Howard Rich

In his State of the Union address last week, U.S. President Barack Obama acknowledged that America’s “free enterprise system is what drives innovation.” He also said that if America is to “win the future,” then it must first “win the race to educate our kids.”

Mr. Obama is correct on both points – just as he was correct in acknowledging that “too many schools” in our country are falling behind in this race.

According to the 2009 Programme for International Student Assessment (PISA), America’s reading scores have slipped by four points over the last nine years. Our fifteen-year-old students now trail their counterparts in Shanghai by 56 points, with even larger gaps existing in science (73 points) and mathematics (113 points) – the subjects which form the basis of our nation’s innovative capacity.

This slippage – which Mr. Obama is hoping to mitigate with increased government funding – will only widen the “innovation gap” that exists between 21st Century America and the rest of the industrialized world.

According to a 2009 report published by the Information Technology and Innovation Foundation, America ranked sixth among the world’s top 40 industrialized nations in overall “innovative competitiveness.” However, our nation ranked dead last among these countries with respect to its “rate of change in innovation capacity.” “Do the math,” as the expression goes.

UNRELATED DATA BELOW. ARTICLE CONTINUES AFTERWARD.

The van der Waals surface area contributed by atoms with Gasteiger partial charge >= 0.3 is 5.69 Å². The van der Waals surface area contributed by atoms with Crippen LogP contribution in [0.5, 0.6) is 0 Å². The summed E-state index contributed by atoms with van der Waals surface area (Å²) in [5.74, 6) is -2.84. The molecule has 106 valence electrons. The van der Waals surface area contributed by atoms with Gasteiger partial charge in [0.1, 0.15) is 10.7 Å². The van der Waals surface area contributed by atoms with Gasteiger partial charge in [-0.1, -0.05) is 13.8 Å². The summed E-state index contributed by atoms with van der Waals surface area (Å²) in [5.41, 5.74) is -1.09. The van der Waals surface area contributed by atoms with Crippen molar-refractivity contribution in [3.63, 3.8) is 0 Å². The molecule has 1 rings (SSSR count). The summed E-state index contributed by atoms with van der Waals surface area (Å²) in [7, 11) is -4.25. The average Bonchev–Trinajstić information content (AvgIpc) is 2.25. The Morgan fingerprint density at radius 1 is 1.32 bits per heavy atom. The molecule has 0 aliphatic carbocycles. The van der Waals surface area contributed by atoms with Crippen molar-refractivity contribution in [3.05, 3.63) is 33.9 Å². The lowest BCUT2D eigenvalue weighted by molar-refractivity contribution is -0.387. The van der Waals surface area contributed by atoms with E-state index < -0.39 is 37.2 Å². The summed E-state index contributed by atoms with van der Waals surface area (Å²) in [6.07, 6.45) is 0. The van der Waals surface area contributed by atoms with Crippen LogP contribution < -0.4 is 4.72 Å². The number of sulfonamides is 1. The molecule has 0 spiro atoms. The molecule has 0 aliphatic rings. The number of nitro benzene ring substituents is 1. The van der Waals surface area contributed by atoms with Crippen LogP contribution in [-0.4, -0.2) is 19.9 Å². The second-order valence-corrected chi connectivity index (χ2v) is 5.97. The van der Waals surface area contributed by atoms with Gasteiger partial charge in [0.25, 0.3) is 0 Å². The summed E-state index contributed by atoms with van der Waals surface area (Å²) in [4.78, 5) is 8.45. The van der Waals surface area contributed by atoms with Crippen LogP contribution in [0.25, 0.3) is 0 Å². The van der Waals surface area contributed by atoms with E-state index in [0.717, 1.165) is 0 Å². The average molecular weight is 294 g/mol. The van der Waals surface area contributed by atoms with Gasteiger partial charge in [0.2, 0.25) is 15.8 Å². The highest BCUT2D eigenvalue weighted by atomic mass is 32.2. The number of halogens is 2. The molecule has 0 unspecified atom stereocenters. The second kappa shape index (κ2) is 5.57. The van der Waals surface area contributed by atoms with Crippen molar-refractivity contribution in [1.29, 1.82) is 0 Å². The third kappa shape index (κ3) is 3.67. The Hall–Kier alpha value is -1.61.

As with our government’s ongoing fiscal recklessness, this “innovation stagnation” threatens the very survival of our Republic. Yet as America’s competitive position has steadily deteriorated, our political leaders have continued to ignore free market solutions. Instead, they have chosen to saddle future generations with record debt – while simultaneously impeding their ability to pay all those borrowed trillions back.

Now the role that government plays in every aspect of our economy – as well as the role government plays in preparing future generations of Americans to compete in that economy – must be fundamentally reexamined. “The question is whether all of us – as citizens, and as parents – are willing to do what’s necessary to give every child a chance to succeed,” Mr. Obama said in his address.

That is the question. Yet in imploring us to meet this challenge, Mr. Obama is once again demonstrating the hollowness of his rhetoric.

For example, if Mr. Obama truly believes that free enterprise “drives innovation” in our economy, then why has he dramatically expanded government control over our financial markets? Or pushed a government takeover of the health care industry? Or used multi-billion dollar bailouts to speculatively pick winners and losers in the marketplace?

Howard Rich

Howard Rich is the Chairman of Americans for Limited Government.

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